The television show, “Lie to Me,” I suspect helped popularize the science of reading facial expressions and body language to ascertain if someone is lying or telling the truth. As someone who works in the field of human psychology, I can attest to have read a lot of literature on the science of how to tell if someone is lying. And the result? Well, as far as lying goes, the results are inconclusive. The information on reading someone’s nonverbal cues, is primarily consistent in determining someone’s attitude and feelings towards you and others. I primarily use this information for my work with Asperger clients.
However, there is one way to become an expert lie detector, and that is to become more cognizant of the lies we tell ourselves. We are emotional creatures, while our emotions primarily act as a gauge to tell us whether things are going our way or otherwise, we also can be creative. This means that we can find more than one use, for tools and abilities. So, while our emotions serve as a gauge of things going our way or not, we also tend to trick ourselves into experiencing favorably emotions so as to avoid painful truths.
So, if you are in any type of a relationship with someone, and you are concerned about if they are lying to you. The answer to your question lies in your ability to determine if you are lying to yourself. From intimate relationships to relationships with colleagues, if you are concerned about honesty in the relationship, you should ask yourself if you have excused any behavior exhibited by that person which would be inconsistent with the formal and informal terms and agreements on how you two should treat each other in the relationship. If you have answered yes to that question, the next step you should take would be to identify the frequency of the behavior along with how you enable the behavior.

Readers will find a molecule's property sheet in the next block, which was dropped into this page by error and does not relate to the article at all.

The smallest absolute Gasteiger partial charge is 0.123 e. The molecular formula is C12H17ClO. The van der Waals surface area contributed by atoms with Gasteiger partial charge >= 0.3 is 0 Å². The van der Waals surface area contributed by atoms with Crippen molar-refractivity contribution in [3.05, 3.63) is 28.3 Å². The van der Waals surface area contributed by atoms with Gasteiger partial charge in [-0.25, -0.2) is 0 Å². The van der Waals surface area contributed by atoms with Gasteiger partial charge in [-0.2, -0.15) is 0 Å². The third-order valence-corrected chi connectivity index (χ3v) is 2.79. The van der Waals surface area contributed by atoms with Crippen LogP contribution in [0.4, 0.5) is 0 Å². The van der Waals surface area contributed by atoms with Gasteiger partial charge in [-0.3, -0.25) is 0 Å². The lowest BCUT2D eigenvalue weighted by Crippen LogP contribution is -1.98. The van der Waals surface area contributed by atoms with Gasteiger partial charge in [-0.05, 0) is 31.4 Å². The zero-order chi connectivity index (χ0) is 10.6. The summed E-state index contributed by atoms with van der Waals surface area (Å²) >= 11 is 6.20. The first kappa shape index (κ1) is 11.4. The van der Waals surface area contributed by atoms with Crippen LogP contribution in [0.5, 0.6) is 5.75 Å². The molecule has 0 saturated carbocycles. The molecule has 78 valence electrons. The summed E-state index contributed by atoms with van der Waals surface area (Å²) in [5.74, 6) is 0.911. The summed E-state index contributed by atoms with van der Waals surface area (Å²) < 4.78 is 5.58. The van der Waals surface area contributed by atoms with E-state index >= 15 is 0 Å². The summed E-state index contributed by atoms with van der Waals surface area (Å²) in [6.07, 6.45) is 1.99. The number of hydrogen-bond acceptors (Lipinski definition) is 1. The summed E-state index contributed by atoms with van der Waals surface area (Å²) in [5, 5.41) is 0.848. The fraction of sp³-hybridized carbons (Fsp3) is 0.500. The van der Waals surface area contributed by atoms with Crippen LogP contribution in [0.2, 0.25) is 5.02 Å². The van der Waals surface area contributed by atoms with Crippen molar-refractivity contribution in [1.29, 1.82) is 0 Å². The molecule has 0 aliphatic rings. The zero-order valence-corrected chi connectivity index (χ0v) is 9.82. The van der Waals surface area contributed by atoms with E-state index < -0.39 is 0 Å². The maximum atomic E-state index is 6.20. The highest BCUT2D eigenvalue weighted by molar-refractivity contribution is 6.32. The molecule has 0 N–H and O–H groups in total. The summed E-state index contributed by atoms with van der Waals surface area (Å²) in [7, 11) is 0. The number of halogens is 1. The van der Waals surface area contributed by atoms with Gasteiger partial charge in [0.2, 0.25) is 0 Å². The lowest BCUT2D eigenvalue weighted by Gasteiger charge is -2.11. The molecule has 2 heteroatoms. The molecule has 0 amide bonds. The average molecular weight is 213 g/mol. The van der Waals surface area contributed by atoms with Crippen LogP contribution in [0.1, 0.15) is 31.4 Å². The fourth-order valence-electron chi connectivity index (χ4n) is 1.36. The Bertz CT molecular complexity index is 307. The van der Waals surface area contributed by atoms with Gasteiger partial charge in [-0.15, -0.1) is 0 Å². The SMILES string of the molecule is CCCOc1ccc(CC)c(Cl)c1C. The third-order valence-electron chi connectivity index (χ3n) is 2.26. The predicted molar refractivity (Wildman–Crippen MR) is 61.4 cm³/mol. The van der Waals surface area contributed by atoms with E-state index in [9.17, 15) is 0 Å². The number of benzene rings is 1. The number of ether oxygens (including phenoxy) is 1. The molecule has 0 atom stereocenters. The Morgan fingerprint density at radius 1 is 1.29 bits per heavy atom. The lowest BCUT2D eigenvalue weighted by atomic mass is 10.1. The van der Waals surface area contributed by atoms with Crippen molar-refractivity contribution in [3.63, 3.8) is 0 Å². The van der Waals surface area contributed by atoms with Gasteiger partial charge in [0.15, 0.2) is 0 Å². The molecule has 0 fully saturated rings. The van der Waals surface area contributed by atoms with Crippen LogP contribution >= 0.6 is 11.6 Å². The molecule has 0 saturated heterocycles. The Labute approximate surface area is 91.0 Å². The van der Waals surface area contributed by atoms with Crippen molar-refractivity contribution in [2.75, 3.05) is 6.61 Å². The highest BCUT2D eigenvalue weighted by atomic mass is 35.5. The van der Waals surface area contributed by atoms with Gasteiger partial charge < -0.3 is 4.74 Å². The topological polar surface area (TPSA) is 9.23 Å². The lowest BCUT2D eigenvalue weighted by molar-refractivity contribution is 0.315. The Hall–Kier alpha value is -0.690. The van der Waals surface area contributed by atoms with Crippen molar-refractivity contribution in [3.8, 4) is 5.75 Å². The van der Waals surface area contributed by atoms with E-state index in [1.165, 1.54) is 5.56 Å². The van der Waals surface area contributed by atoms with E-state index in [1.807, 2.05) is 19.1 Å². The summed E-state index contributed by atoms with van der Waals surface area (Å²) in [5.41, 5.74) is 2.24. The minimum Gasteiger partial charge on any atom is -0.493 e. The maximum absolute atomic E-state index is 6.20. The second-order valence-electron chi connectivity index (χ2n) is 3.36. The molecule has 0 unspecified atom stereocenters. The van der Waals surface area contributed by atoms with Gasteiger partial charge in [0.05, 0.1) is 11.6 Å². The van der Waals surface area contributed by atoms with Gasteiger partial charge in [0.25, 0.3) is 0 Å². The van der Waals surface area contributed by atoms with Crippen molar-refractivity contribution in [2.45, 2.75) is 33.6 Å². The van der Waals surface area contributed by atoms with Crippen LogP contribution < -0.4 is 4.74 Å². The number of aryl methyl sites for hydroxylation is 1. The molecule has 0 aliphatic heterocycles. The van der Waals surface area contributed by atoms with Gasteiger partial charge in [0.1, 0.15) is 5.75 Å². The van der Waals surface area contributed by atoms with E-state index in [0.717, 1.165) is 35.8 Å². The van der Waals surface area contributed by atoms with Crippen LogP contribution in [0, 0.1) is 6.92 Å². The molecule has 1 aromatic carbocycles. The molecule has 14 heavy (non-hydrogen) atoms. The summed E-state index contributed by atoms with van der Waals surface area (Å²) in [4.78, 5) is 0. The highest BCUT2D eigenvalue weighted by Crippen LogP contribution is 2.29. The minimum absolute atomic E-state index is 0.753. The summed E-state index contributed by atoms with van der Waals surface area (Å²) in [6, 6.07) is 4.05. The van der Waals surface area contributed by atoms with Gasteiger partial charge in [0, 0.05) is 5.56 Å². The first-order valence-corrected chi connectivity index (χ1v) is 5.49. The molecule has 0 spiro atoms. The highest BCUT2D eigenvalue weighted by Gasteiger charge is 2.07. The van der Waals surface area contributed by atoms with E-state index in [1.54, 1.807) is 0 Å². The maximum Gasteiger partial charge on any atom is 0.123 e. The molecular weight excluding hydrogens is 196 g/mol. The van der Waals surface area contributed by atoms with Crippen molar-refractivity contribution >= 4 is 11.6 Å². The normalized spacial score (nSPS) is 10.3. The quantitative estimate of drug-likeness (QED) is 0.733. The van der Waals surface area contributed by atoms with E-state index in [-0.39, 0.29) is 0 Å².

Chances are that you have lowered your expectations for relationships in general, and subsequently you have lowered expectations for yourself as person. This is usually due to low self-worth issues from early life experiences. To become effective at detecting your own self-deceit, you must first identify what it is you desire. This requires you to take a full accounting and inventory of yourself, this must be done objectively and with compassion. Often, people find it a lot easier to do this with a therapist or life coach.
By being honest with yourself, you are forced to habitually reassess your habits for the better, which makes it difficult, if not highly improbable for you to be manipulated by others. The con artist uses the greed and short sightedness of his mark to his advantage. Likewise, someone who lies to you, uses your character deficits, be it an eagerness to please, a desire to fulfil a role, or any other character flaw to their advantage for the lie to be successful.
So, the next time, you believe or suspect that you are being lied to, ask yourself what you could be doing on your end to facilitate the lie. Are you on an ego trip? Do you feel that you must control the situation? Are you taking things too personally? And so on and so forth.
One of my favorite books, by Dr. Eric Berne, discusses in detail three ego states people transition throughout their daily experiences. These ego states are simplified as adult ego state, parent ego state and the child ego state. For clarity, I will define each of these states as their definitions bare importance for the title of this post.